(Bloomberg) -- President Joe Biden leads Donald Trump in a hypothetical 2024 general election match-up but trails Florida Governor Ron DeSantis as Republicans consider who would be the most electable standard-bearer.
A Quinnipiac University poll released Wednesday found Biden would defeat Trump 48% to 46% if the 2024 presidential election was held today, but that Biden would lose to DeSantis by that same margin. The difference is due to more independent voters favoring the Florida governor, who hasn’t formally declared his candidacy but is widely expected to run, the survey showed.
Trump has a clear lead over DeSantis for the GOP nomination in most early polls, including a 47% to 33% advantage among Republican and GOP-leaning voters in the Quinnipiac survey. But with Trump facing multiple investigations and being blamed for Republicans’ disappointing midterm election results last year, questions loom about whether he can attract enough independent and suburban voters to win a general election.
Underscoring that issue, DeSantis had an edge over Trump among voters who self-identified as leaning Republican, despite Trump’s 14-point margin among all Republican voters.
Former Vice President Mike Pence, who’s considering a White House bid, had 5% support overall, former South Carolina Governor Nikki Haley had 4%, and none of the 11 other candidates or potential candidates topped 2% in the poll.
“Is the raucous Trump political resurrection adrift? Not in the least,” Quinnipiac University Polling Analyst Tim Malloy said in a release. “DeSantis appears to be treading water and the long list of ‘wannabes’ and ‘could bes’ are barely staying afloat.”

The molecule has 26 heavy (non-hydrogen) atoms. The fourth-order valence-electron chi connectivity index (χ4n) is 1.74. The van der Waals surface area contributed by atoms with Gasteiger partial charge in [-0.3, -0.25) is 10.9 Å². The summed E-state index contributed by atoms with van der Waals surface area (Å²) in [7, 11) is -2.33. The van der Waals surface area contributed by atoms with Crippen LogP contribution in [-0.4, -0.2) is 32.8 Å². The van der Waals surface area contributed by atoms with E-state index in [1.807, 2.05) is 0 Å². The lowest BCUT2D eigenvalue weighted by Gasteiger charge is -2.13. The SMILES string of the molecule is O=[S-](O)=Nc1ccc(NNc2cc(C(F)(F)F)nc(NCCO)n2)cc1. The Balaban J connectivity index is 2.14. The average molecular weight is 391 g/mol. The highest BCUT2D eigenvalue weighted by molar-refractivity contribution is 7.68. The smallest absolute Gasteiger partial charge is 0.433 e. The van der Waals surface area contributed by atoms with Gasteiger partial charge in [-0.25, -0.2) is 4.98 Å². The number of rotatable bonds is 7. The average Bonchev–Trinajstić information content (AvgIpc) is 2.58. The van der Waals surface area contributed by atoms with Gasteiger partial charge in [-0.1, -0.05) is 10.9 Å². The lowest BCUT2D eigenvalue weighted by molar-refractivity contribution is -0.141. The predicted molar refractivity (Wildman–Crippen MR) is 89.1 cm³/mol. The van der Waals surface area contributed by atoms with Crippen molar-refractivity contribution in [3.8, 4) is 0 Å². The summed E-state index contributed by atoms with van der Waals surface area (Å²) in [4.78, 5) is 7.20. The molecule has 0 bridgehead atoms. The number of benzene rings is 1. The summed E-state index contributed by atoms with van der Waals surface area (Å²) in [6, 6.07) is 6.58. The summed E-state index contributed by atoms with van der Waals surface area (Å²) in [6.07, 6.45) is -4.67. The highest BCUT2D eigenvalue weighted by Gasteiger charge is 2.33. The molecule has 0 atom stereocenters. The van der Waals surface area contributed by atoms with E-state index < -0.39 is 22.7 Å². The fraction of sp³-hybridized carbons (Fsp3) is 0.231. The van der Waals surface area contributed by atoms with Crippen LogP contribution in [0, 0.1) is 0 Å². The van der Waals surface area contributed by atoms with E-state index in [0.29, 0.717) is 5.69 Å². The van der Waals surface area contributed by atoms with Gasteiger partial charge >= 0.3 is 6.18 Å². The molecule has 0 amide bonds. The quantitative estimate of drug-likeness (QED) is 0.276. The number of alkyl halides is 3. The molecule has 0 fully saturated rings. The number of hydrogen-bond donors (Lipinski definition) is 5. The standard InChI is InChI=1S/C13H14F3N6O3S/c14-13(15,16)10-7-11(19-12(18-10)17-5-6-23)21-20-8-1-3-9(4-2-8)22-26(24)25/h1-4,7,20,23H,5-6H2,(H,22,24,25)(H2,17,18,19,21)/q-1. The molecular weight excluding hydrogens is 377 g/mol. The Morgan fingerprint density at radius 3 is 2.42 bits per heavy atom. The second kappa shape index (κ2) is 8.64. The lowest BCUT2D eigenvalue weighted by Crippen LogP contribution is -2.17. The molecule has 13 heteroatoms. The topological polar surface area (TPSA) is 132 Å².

Trump has said he expects to be charged in Manhattan District Attorney Alvin Bragg’s investigation related to hush-money payments to adult film star Stormy Daniels ahead of the 2016 election. He also faces state and federal probes into his efforts to overturn his 2020 election loss and his handling of classified documents.
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The Quinnipiac poll found that a majority of Americans and independent voters think criminal charges should disqualify Trump from running for president again, but fewer than a quarter of Republican voters do.
Trump has said the investigations against him are politically motivated to prevent him from returning to power, and while 55% of registered voters in the Quinnipiac poll said the New York allegations are very or somewhat serious, 62% think the case is more motivated by politics than the law.
The poll surveyed 1,788 US adults nationwide from March 23-27 with a margin of error of plus-or-minus 2.3 percentage points. The survey included 1,600 self-identified registered voters with a margin of error of plus-or-minus 2.5 percentage points and 671 Republican and GOP-leaning voters with a margin of error of plus-or-minus 3.8 percentage points.
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